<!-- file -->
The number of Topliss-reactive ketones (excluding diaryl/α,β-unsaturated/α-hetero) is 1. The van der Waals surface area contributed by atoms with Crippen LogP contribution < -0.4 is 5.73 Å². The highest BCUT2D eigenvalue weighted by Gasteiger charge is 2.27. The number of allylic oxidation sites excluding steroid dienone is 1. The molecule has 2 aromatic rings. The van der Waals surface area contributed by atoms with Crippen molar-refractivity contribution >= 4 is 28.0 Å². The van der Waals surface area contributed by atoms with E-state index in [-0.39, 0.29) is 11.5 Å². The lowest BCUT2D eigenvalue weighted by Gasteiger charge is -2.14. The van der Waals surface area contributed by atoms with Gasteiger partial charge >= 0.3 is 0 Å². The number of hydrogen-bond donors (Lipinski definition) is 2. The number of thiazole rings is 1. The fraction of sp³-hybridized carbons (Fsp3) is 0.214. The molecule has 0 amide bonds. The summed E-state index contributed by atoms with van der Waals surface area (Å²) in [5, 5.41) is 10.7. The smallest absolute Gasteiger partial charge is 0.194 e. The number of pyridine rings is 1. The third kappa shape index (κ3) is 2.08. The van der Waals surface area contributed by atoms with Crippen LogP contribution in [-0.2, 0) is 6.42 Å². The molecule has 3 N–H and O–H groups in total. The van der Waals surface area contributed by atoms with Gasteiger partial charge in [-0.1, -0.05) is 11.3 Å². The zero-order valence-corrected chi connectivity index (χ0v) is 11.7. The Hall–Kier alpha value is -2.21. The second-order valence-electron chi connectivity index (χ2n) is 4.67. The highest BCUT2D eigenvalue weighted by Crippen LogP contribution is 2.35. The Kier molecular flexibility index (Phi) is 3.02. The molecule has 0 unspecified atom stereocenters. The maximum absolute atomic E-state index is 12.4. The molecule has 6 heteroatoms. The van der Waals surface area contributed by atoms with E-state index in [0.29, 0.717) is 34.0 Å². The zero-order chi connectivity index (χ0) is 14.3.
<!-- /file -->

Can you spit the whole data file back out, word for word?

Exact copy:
The number of Topliss-reactive ketones (excluding diaryl/α,β-unsaturated/α-hetero) is 1. The van der Waals surface area contributed by atoms with Crippen LogP contribution < -0.4 is 5.73 Å². The highest BCUT2D eigenvalue weighted by Gasteiger charge is 2.27. The number of allylic oxidation sites excluding steroid dienone is 1. The molecule has 2 aromatic rings. The van der Waals surface area contributed by atoms with Crippen molar-refractivity contribution >= 4 is 28.0 Å². The van der Waals surface area contributed by atoms with E-state index in [-0.39, 0.29) is 11.5 Å². The lowest BCUT2D eigenvalue weighted by Gasteiger charge is -2.14. The van der Waals surface area contributed by atoms with Gasteiger partial charge >= 0.3 is 0 Å². The number of hydrogen-bond donors (Lipinski definition) is 2. The number of thiazole rings is 1. The fraction of sp³-hybridized carbons (Fsp3) is 0.214. The molecule has 0 amide bonds. The summed E-state index contributed by atoms with van der Waals surface area (Å²) in [5, 5.41) is 10.7. The smallest absolute Gasteiger partial charge is 0.194 e. The number of pyridine rings is 1. The third kappa shape index (κ3) is 2.08. The van der Waals surface area contributed by atoms with Crippen LogP contribution in [-0.2, 0) is 6.42 Å². The molecule has 3 N–H and O–H groups in total. The van der Waals surface area contributed by atoms with Gasteiger partial charge in [-0.1, -0.05) is 11.3 Å². The zero-order valence-corrected chi connectivity index (χ0v) is 11.7. The Hall–Kier alpha value is -2.21. The second-order valence-electron chi connectivity index (χ2n) is 4.67. The highest BCUT2D eigenvalue weighted by Crippen LogP contribution is 2.35. The Kier molecular flexibility index (Phi) is 3.02. The molecule has 0 unspecified atom stereocenters. The maximum absolute atomic E-state index is 12.4. The molecule has 6 heteroatoms. The van der Waals surface area contributed by atoms with E-state index in [0.29, 0.717) is 34.0 Å². The zero-order chi connectivity index (χ0) is 14.3.